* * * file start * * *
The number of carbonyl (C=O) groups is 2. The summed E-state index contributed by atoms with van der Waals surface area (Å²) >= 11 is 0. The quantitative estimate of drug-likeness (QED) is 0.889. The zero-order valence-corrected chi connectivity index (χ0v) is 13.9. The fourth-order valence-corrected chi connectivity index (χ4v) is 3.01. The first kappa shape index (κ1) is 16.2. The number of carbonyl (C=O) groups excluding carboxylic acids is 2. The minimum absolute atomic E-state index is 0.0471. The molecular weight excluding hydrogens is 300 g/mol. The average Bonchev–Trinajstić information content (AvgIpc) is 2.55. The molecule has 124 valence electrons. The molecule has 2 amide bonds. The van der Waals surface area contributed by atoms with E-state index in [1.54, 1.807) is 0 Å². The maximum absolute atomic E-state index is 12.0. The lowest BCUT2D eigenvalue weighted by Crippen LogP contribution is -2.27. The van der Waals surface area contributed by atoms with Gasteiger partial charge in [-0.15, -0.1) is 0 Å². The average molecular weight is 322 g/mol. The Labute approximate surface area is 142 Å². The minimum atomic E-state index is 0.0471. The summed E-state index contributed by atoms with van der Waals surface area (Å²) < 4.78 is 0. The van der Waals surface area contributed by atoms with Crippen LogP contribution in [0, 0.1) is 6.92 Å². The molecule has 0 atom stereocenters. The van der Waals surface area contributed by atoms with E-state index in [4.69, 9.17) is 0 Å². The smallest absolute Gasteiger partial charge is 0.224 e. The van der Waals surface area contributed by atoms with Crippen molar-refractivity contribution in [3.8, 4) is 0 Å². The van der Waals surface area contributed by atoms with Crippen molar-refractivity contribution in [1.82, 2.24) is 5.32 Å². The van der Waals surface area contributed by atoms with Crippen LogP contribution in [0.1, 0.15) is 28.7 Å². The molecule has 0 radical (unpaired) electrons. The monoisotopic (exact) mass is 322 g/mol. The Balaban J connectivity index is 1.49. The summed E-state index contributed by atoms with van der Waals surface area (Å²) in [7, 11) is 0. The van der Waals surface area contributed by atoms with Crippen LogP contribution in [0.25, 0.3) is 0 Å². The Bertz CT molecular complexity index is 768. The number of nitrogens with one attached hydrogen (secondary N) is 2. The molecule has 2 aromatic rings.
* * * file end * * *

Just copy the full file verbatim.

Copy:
The number of carbonyl (C=O) groups is 2. The summed E-state index contributed by atoms with van der Waals surface area (Å²) >= 11 is 0. The quantitative estimate of drug-likeness (QED) is 0.889. The zero-order valence-corrected chi connectivity index (χ0v) is 13.9. The fourth-order valence-corrected chi connectivity index (χ4v) is 3.01. The first kappa shape index (κ1) is 16.2. The number of carbonyl (C=O) groups excluding carboxylic acids is 2. The minimum absolute atomic E-state index is 0.0471. The molecular weight excluding hydrogens is 300 g/mol. The average Bonchev–Trinajstić information content (AvgIpc) is 2.55. The molecule has 124 valence electrons. The molecule has 2 amide bonds. The van der Waals surface area contributed by atoms with E-state index in [1.54, 1.807) is 0 Å². The maximum absolute atomic E-state index is 12.0. The lowest BCUT2D eigenvalue weighted by Crippen LogP contribution is -2.27. The van der Waals surface area contributed by atoms with Gasteiger partial charge in [-0.15, -0.1) is 0 Å². The average molecular weight is 322 g/mol. The Labute approximate surface area is 142 Å². The minimum atomic E-state index is 0.0471. The summed E-state index contributed by atoms with van der Waals surface area (Å²) < 4.78 is 0. The van der Waals surface area contributed by atoms with Crippen LogP contribution in [0, 0.1) is 6.92 Å². The molecule has 0 atom stereocenters. The van der Waals surface area contributed by atoms with E-state index in [4.69, 9.17) is 0 Å². The smallest absolute Gasteiger partial charge is 0.224 e. The van der Waals surface area contributed by atoms with Crippen molar-refractivity contribution in [3.8, 4) is 0 Å². The van der Waals surface area contributed by atoms with Crippen molar-refractivity contribution in [1.82, 2.24) is 5.32 Å². The van der Waals surface area contributed by atoms with Crippen LogP contribution in [0.1, 0.15) is 28.7 Å². The molecule has 0 radical (unpaired) electrons. The monoisotopic (exact) mass is 322 g/mol. The Balaban J connectivity index is 1.49. The summed E-state index contributed by atoms with van der Waals surface area (Å²) in [7, 11) is 0. The van der Waals surface area contributed by atoms with Crippen LogP contribution in [0.25, 0.3) is 0 Å². The Bertz CT molecular complexity index is 768. The number of nitrogens with one attached hydrogen (secondary N) is 2. The molecule has 2 aromatic rings.